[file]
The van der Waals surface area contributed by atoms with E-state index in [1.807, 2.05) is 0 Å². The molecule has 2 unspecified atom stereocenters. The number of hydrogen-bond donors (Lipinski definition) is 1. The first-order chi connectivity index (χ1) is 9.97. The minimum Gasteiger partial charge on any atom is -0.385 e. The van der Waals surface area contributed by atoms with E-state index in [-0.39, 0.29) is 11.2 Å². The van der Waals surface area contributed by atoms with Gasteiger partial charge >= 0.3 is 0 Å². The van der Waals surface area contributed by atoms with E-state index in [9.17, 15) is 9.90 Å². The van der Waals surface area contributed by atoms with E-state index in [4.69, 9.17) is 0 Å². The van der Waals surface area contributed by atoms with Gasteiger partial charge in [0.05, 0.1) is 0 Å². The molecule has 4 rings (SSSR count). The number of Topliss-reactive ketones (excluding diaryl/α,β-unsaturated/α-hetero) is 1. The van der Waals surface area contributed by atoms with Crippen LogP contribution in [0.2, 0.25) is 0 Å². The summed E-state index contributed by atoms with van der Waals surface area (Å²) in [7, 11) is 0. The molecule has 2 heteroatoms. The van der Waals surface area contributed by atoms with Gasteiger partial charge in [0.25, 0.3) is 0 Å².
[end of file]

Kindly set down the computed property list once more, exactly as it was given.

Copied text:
The van der Waals surface area contributed by atoms with E-state index in [1.807, 2.05) is 0 Å². The molecule has 2 unspecified atom stereocenters. The number of hydrogen-bond donors (Lipinski definition) is 1. The first-order chi connectivity index (χ1) is 9.97. The minimum Gasteiger partial charge on any atom is -0.385 e. The van der Waals surface area contributed by atoms with E-state index in [-0.39, 0.29) is 11.2 Å². The van der Waals surface area contributed by atoms with Gasteiger partial charge >= 0.3 is 0 Å². The van der Waals surface area contributed by atoms with E-state index in [9.17, 15) is 9.90 Å². The van der Waals surface area contributed by atoms with E-state index in [4.69, 9.17) is 0 Å². The van der Waals surface area contributed by atoms with Gasteiger partial charge in [0.05, 0.1) is 0 Å². The molecule has 4 rings (SSSR count). The number of Topliss-reactive ketones (excluding diaryl/α,β-unsaturated/α-hetero) is 1. The van der Waals surface area contributed by atoms with Crippen LogP contribution in [0.2, 0.25) is 0 Å². The summed E-state index contributed by atoms with van der Waals surface area (Å²) in [7, 11) is 0. The molecule has 2 heteroatoms. The van der Waals surface area contributed by atoms with Gasteiger partial charge in [0.25, 0.3) is 0 Å².